Patiently waiting in storage.
There’s plenty to celebrate at 72 Cummings Point Road these days, and the Big Guy? Yeah, he’s celebrating. In fact, to mark the latest humiliation for number two on his shit list, second only to his ex-wife, he’s reopening his London office, with the new subsidiary tentatively known as “F-You Preet Bharara Advisors (UK).” For now, SAC vet Stanislas de Caumont is the front-runner to lead the new operation, but Michael Steinberg is available again, too.
Mr. de Caumont, who has been working at Balyasny Asset Management’s London office since the start of last year, told The Wall Street Journal that he had left Balyasny and would rejoin Mr. Cohen’s firm.
SAC closed its London office in 2013 as part of a wider restructuring after a landmark agreement to plead guilty to insider-trading charges in the U.S. It also agreed to pay $1.8 billion in penalties and stop managing money for outside clients.
With everything going Point72’s way, it’s only a matter of time before the not-quite-the-magnet-for-market-cheaters-certain-U.S.-Attorneys-said-we-were can throw off this family office charade and begin to once again make money for the Ed Butowskys of the world—just as President Doug Haynes prophesied. And not that he’s wishing ill on anyone, but Dougie sees some primo opportunities coming to “the industry’s premier asset management firm.”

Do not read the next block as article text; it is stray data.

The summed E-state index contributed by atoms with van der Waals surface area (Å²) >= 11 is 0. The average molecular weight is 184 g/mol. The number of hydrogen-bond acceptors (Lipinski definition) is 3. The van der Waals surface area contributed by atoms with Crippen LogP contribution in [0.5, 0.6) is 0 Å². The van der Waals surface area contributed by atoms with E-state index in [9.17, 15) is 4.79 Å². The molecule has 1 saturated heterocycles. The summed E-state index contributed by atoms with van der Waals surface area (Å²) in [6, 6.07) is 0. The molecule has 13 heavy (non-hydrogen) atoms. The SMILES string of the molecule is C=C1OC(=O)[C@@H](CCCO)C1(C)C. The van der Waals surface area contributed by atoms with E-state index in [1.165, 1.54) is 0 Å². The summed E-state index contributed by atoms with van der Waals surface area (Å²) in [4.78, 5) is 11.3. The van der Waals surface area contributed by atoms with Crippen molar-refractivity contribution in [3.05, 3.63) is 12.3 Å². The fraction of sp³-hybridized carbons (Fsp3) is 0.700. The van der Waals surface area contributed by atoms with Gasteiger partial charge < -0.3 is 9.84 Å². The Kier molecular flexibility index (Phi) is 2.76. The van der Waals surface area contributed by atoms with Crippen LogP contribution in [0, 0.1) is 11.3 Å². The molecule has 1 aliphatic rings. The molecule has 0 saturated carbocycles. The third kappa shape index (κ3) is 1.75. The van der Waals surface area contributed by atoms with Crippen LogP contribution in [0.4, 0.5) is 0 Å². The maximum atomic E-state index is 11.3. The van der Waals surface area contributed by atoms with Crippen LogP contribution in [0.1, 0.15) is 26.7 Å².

Doug Haynes, president of Point72 Asset Management, the firm that manages the fortune of billionaire Steven A. Cohen, said there could be more closures and money pulled out of the hedge fund business. “The cost of being excellent in the industry keeps going up,” Haynes said in an interview clip on the television program “Wall Street Week,” which airs on Sunday…“I think if you look forward, it’s not an easy place,” according to Haynes, citing increased competition and rising costs for data, regulatory compliance and top employees.
Not that old Point72 has anything to worry about on that score.
In the “Wall Street Week” interview, Haynes called his firm’s culture “independent but collaborative,” contrary to its cutthroat image. Involuntary turnover is well below 10 percent for money managers at Point72 and less than 5 percent for analysts, compared with the industry averages of about 20 percent, he said. The firm oversees about $11 billion.
Halt those fleece auctions- he's comin' back, baby!